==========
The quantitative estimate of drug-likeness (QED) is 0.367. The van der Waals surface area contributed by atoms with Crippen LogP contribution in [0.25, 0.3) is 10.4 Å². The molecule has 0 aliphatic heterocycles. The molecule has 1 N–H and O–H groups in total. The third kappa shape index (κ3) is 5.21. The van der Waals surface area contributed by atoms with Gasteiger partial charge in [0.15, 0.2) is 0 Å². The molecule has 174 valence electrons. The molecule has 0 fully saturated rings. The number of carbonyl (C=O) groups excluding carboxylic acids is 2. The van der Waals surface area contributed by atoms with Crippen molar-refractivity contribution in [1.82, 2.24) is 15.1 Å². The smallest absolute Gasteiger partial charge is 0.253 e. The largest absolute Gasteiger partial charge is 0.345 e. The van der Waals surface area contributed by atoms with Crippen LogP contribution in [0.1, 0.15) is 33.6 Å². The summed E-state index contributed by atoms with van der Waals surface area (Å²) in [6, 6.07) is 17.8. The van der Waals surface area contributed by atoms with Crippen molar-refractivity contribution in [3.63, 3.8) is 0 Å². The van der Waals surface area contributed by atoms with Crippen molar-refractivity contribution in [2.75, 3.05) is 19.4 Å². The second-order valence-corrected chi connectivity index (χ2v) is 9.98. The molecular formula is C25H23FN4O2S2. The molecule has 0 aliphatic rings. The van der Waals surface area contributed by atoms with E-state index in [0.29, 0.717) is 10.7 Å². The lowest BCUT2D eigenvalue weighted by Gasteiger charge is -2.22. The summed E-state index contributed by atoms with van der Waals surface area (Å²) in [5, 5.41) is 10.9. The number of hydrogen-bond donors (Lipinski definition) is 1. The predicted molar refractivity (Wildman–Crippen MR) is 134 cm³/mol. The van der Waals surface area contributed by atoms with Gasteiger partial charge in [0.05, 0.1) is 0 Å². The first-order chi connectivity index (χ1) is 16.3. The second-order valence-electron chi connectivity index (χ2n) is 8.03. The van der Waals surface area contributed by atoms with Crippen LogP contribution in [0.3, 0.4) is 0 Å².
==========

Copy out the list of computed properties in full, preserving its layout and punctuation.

The quantitative estimate of drug-likeness (QED) is 0.367. The van der Waals surface area contributed by atoms with Crippen LogP contribution in [0.25, 0.3) is 10.4 Å². The molecule has 0 aliphatic heterocycles. The molecule has 1 N–H and O–H groups in total. The third kappa shape index (κ3) is 5.21. The van der Waals surface area contributed by atoms with Gasteiger partial charge in [0.15, 0.2) is 0 Å². The molecule has 174 valence electrons. The molecule has 0 fully saturated rings. The number of carbonyl (C=O) groups excluding carboxylic acids is 2. The van der Waals surface area contributed by atoms with Crippen molar-refractivity contribution in [1.82, 2.24) is 15.1 Å². The smallest absolute Gasteiger partial charge is 0.253 e. The largest absolute Gasteiger partial charge is 0.345 e. The van der Waals surface area contributed by atoms with Crippen LogP contribution in [0.1, 0.15) is 33.6 Å². The summed E-state index contributed by atoms with van der Waals surface area (Å²) in [6, 6.07) is 17.8. The van der Waals surface area contributed by atoms with Crippen molar-refractivity contribution in [3.63, 3.8) is 0 Å². The van der Waals surface area contributed by atoms with Crippen molar-refractivity contribution in [2.75, 3.05) is 19.4 Å². The second-order valence-corrected chi connectivity index (χ2v) is 9.98. The molecular formula is C25H23FN4O2S2. The molecule has 0 aliphatic rings. The van der Waals surface area contributed by atoms with E-state index in [0.29, 0.717) is 10.7 Å². The lowest BCUT2D eigenvalue weighted by Gasteiger charge is -2.22. The summed E-state index contributed by atoms with van der Waals surface area (Å²) in [5, 5.41) is 10.9. The number of hydrogen-bond donors (Lipinski definition) is 1. The predicted molar refractivity (Wildman–Crippen MR) is 134 cm³/mol. The van der Waals surface area contributed by atoms with Gasteiger partial charge in [0.05, 0.1) is 0 Å². The first-order chi connectivity index (χ1) is 16.3. The second-order valence-electron chi connectivity index (χ2n) is 8.03. The van der Waals surface area contributed by atoms with Crippen LogP contribution in [0.3, 0.4) is 0 Å².